Controversial moves to force political parties to put more women candidates up for election appear to be working, campaign groups say.
With some 250 candidates still to be selected for the upcoming general election, 89 women have so far been chosen to run, which tops the 86 female candidates who ran in 2011.
The figures have been compiled by the non-partisan group Women For Election, which is encouraged by the shift.
Former environment minister Phil Hogan faced down some opposition bringing in new rules which mean parties will lose half the funding they receive from taxpayers if they fail to field at least 30% women candidates for the general election.
Women For Election’s Suzanne Collins said Fianna Fáil was the only mainstream party not to reach the 30% quota yet, but that it still had a number of selection conventions to get through.
Sinn Féin, which only has one selection contest left to hold, has 38% of its total number of general election candidates being women.
Some 90% of the women selected by the main parties are either incumbents, elected at the local level, or ran for election before, according to Ms Collins.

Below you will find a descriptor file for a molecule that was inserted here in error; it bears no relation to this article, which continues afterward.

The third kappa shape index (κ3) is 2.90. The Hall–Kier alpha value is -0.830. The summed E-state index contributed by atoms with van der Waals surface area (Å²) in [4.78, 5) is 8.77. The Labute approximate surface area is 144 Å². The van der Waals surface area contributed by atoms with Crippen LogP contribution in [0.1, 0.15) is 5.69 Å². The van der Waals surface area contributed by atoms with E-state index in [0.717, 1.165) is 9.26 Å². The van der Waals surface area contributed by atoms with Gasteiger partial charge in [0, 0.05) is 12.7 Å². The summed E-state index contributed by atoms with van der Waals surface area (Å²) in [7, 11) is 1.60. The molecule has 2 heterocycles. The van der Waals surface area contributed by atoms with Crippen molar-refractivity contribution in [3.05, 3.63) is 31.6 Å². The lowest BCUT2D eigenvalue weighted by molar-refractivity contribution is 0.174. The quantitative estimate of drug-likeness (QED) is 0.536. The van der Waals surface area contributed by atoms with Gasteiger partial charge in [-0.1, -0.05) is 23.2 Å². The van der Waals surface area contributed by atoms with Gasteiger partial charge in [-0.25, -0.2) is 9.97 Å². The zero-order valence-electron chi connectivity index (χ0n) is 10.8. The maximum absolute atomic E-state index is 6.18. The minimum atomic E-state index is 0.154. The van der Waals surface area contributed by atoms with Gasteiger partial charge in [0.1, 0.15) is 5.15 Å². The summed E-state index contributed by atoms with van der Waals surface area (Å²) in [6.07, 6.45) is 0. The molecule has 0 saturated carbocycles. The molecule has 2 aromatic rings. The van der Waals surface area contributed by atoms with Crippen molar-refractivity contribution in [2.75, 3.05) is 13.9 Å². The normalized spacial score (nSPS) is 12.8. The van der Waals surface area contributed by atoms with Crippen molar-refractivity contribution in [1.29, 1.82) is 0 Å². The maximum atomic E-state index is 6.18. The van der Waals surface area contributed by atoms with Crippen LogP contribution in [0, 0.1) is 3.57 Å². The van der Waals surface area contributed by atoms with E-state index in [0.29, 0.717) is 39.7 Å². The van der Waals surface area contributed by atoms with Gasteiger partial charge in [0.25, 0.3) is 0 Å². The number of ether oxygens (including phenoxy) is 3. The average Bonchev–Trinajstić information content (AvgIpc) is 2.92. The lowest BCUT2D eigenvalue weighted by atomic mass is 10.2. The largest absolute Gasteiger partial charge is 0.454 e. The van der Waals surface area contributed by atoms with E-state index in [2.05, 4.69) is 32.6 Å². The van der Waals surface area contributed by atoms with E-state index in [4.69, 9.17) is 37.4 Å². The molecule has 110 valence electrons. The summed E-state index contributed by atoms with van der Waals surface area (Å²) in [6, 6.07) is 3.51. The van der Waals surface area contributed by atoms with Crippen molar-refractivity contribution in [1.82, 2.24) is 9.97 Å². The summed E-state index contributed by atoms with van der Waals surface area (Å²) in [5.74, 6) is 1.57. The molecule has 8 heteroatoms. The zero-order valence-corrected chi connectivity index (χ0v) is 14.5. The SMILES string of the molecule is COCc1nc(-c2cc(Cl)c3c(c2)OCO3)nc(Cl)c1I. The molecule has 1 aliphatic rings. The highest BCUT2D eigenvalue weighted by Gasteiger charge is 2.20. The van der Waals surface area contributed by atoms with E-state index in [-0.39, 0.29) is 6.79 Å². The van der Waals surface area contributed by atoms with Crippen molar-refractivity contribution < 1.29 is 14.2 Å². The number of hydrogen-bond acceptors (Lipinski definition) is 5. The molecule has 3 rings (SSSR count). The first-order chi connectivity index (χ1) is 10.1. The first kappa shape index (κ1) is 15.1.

She said she was encouraged and that the women running are strong contenders for the next Dáil.
“If you look at the profile of independent candidates, or candidates from smaller parties you find that these are women who are campaigners in their local communities, they are leaders in voluntary and community and business areas,” she said.
“So far we are encouraged, there’s a long way to go as there could be 250 candidates left to get on the ticket and it is certainly something that we will be watching very closely,” Ms Collins told RTÉ.
However, concern has been expressed by some groups that women candidates are being used “to make up the numbers” in some constituencies where they have little chance of being elected.
The current Dáil has the largest number of women TDs in history, but it is still 85% male.
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